Wednesday, May 19, 2010

Goodbye, Arlen

I've never particularly cared for Arlen Specter, and I confess I will not miss him.  He represents the hectoring political class, like Lieberman, that imagines that they represent higher principles.  In reality the fact that this guy is still trying to hold on to power at 80 tells me that even after all these years he imagines himself too important to allow another generation to step forward.  He's wrong. 

Nonetheless it would be a mistake not to acknowledge Specter's out sized impact on Justice issues and the judiciary in the United States, good and bad.  PennLive had a nice summary:

"Perhaps the most famous defeat of any Supreme Court nominee in history was Robert Bork’s in 1987. Many blame — or credit — Arlen Specter, who criticized Bork intensely and was the only Republican on the Judiciary Committee to vote against him. The Senate rejected Bork’s nomination and created a new Washington verb in the process: to Bork — that is, to defeat a nominee through attacks on his or her character.

While Specter blocked one divisive Supreme Court nominee, he helped elevate another amid an even greater firestorm. Oklahoma law professor Anita Hill made national headlines when she accused nominee Clarence Thomas of sexual harassment, and Hill’s testimony riveted the nation.

As Hill, who had worked for Thomas, described in lurid detail alleged comments, unwanted advances and pornography on nationwide television, she brought the subject of sexual harassment into the spotlight for the first time. Women nationwide hailed her as a hero and came forth with their own tales of harassment in the workplace.

As a former prosecutor, Specter drew the job of aggressively grilling Hill. He even accused her of  'flat-out perjury.' Thomas was approved, but women’s groups went after Specter with a vengeance in the 1992 election"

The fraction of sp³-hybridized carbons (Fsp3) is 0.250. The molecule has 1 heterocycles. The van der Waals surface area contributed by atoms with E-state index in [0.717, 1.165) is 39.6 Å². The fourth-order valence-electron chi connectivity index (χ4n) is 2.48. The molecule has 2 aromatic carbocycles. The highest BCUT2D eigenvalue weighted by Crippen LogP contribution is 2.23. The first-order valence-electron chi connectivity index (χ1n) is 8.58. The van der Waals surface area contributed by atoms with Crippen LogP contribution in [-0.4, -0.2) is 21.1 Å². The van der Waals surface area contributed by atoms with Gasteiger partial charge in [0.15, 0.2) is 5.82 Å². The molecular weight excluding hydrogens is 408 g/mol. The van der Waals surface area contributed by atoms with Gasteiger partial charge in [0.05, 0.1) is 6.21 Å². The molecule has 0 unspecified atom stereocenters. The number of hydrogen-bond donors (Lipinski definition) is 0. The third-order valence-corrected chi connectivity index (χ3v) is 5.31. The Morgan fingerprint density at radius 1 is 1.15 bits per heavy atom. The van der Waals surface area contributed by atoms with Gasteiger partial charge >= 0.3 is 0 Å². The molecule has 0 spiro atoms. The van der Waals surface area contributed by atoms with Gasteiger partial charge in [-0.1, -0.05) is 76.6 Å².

After the Clarence Thomas confirmation and in subsequent years as Thomas has supplied consistent votes upholding death penalties, despite Thomas' good moral Catholic upbringing--I held Specter responsible.  If you ever want to see a shameful, phony, grand standing, and disgusting performance by a US Senator, Specter's cross-examination of Anita Hill is right up with the best of Joe McCarthy. 

And yet, Specter's a complex guy and Clarence Thomas is not the sum-all, there have been moments I'd point to and say, thank God for Arlen Specter.  Specter was a voice for common sense on many issues, especially Clinton's impeachment.  Hard to believe that at the end of the day, Arlen Specter was too "librul" for the Republican party.


  1. To me, he will be forever tainted by the Anita Hill controversy. He treated her shamefully--and never apologized, although several of her most vocal detractors admitted that they made stuff up about her. Shame on you, Arlen. What goes around, comes around. Eventually.

  2. G--
    Great hearing from you, I need to update my shortcut ot yoru blog, it's beautiful! Your "web designer" needs to enable "registration" for commentary.

    On point, yeah, I really resent Specter's conduct in the Anita Hill situation; but, Anita Hill was immortalized by Specter's cross examination. Great civil rights heroes of the past did not become great civil rights heroes without adversity--and her adversity was fairly mild. Anita Hill will always stand for something very important. When Clarence Thomas and Arlen Specter pass on, Anita Hill's name will be in their obits.

  3. Well, it's true that Hill didn't suffer as much as some civil rights icons--but for all of us women of a certain age, it was humiliating, reminded us of how far we hadn't come. I take comfort in the fact that something like that probably couldn't happen now. Probably.
    The blog: yes, it's up! Not sure how much I can post for the next weeks. I'm all into the authorship issue now, which is fun. Since the site was designed by my spouse, however, he has to actually add functionality for registration. Which means, stop doing his real work to fix this. May take a week or two.